I knew of one young lieutenant’s wife in our OCF group at Fort Stewart who invited a different family (the wife and children) in her husband’s platoon over every Friday night—no matter who, not matter what rank. That is reaching out, feeding their lives and hearts and souls—and giving them hope. Women are hungry to be listened to and drawn out during a combat deployment; they are just as lonely and scared as you are. Let your kids catch your vision of being “Jesus with skin on” to other families.

Renew and Revamp

One thing that aided my outlook profoundly was taking time to exercise. Not only did exercise help my physical frame and keep my stress in check mentally, but it also gave me a great time to talk to the Lord and meditate and pray. Many of my friends have gone back to college, learned something new, or picked up a new hobby. You will grow and change while your husband is gone—make sure it is for the better. Be intentional about it. Make him proud of how you used the time he was gone.

Final Thoughts

I try to view my husband’s being in the military as not just a job but as a calling, and something to which our whole family has been called. This is our portion. And while it might not be the “life of my dreams,” it is the life God has given us—all of us in the Wesley family.

The Steven Curtis Chapman song “Bring It On” has challenged and inspired me when Eric was deployed. It talks about how troubled times can drive us to the One who is strong. May we (the Wesley and OCF families) continue to be salt and light to a military that is giving over and over again—sometimes at great personal cost.

Military dad hugs his children.

Cindy Wesley is an Army brat and a second generation OCFer. While her husband, LTC Eric Wesley, was in battalion command she served as the Family Readiness Group’s senior advisor. Eric recently changed out of battalion command at Ft. Riley, where he now serves as the 1st Infantry Division’s G3—he also is the OCF area coordinator. They are blessed with three children.

‘Go for the honey muscle!’

Last Updated on June 26, 2018 by OCF Communications

The advice came from a master barbecue competitor when asked about the secret to winning with pulled pork.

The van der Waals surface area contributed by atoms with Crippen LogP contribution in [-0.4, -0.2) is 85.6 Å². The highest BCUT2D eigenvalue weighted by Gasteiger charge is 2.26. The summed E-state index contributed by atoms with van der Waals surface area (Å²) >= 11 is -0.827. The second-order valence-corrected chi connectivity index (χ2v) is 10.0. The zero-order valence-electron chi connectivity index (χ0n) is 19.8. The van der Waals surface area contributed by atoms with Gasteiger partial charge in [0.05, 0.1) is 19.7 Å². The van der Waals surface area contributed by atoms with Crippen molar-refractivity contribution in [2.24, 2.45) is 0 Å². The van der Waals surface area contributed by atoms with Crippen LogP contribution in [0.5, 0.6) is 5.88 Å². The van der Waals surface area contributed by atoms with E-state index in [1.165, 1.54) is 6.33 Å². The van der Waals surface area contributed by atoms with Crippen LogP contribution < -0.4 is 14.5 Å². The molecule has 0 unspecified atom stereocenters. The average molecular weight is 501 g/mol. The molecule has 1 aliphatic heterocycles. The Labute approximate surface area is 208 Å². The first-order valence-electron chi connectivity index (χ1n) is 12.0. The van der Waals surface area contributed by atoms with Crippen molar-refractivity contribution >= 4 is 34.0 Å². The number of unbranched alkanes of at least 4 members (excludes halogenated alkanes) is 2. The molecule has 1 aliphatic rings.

Honey muscle is a small, tender, and very tasty portion of the pork shoulder. It’s not easy to recognize, but if found and liberally distributed within the sample submitted for competition, a high score is very likely.

Jesus taught often through parables. Every listener could garner solid adages for life. Yet there was a special category of those Jesus taught who received the deep and rich gems that would transform them and enable them in fruitful service to the Master. They were the true disciples; they were not the casual followers.

Immediately after recording four successive parables we read, “With many such parables He spoke the word to them, as they were able to hear it. He did not speak to them without a parable, but privately to His own disciples He explained everything” (Mark 4:33-34, ESV). They were treated to the “honey muscle” of the parable, those deeper and power-filled truths.

Footnote: Jesus gave eight clear marks of the true disciple. They set a high bar indeed.

‘Mr. Tok’ remembered as spiritual giant

Last Updated on June 26, 2018 by OCF Communications

Longtime Bible teacher, speaker and friend of OCF, ACCTS and Christian Military Fellowship, Charalambos Nikolaou Tokatloglou (Mr. Tok), went to be with his Lord on 15 December. He was 97. Though the self-described “little Greek” viewed himself as a “preschooler” spiritually, those who knew him saw a spiritual giant whose legacy spanned the globe.

“His faithfulness and service to the Lord were legendary, and I couldn’t help but be amazed and blessed in his presence,” said Brig Gen David Warner, USAF (Ret.), OCF’s Executive Director.

“My dear friend, mentor, and humble man of God has finally, to quote his biography, stopped ‘kicking in the womb.’ Mr. Tok has now seen the face of the Savior whom he faithfully served for eighty-one years,” said Robert Flynn, Christian Military Fellowship’s president and CEO.

Col Philip Exner, USMC (Ret.), ACCTS’ executive director, said, “Mr. Tok played an immensely important role in the lives of international military and civilian people. His humble and caring personality allowed him to share the Gospel with people from many cultures in a way that attracted them to listen.”

“Though I have been reading the Bible daily since 1931, I am only scratching the surface at best, because it is God’s wisdom. And if I went to heaven right now, I probably will be a preschooler there!” —Mr. Tok, from his biography, We All Knew A Little Greek

“His small stature concealed an enormous and unshakable faith that suffused and directed his thoughts, words and actions,” said Col Exner.

Mr. Tok served OCF as coordinator of ministries from 1964-1986, staff emeritus from 1986-1991, and minister-at-large from 1992-2004. He spoke frequently at OCF retreats, conferences, and leadership seminars, and also served joyfully for many years as a volunteer for membership mailings with his late wife, Carol.

One of the members of the founding committee that formed Christian Military Fellowship, Mr. Tok worked on the governing council and Board of Directors for many years, “lovingly guiding us toward the Cross, always reminding us who we were and to Whom we belonged,” said Flynn.

Mr. Tok’s humility and wisdom impacted others worldwide. In his biography, We All Knew A Little Greek, Mr. Tok spoke of a prayer to God, “Lord, if my whole life on earth is ‘in the womb stage,’ then no wonder I can’t even imagine what enjoying Your presence in heaven will be like. Thank You, Lord, for revealing this to me. Lord, this way there is absolutely no room for any pride here on earth about what I can do.”

About C.N. Tokatloglou

  • Born in Ankara, Turkey
  • Educated at American College of Salonika in Greece, and in Great Britain
  • Missionary for Worldwide Evangelization Crusade in West Africa and Sudan Interior Mission in East Africa and Arabia
  • Fluent in four languages beyond his native tongue and English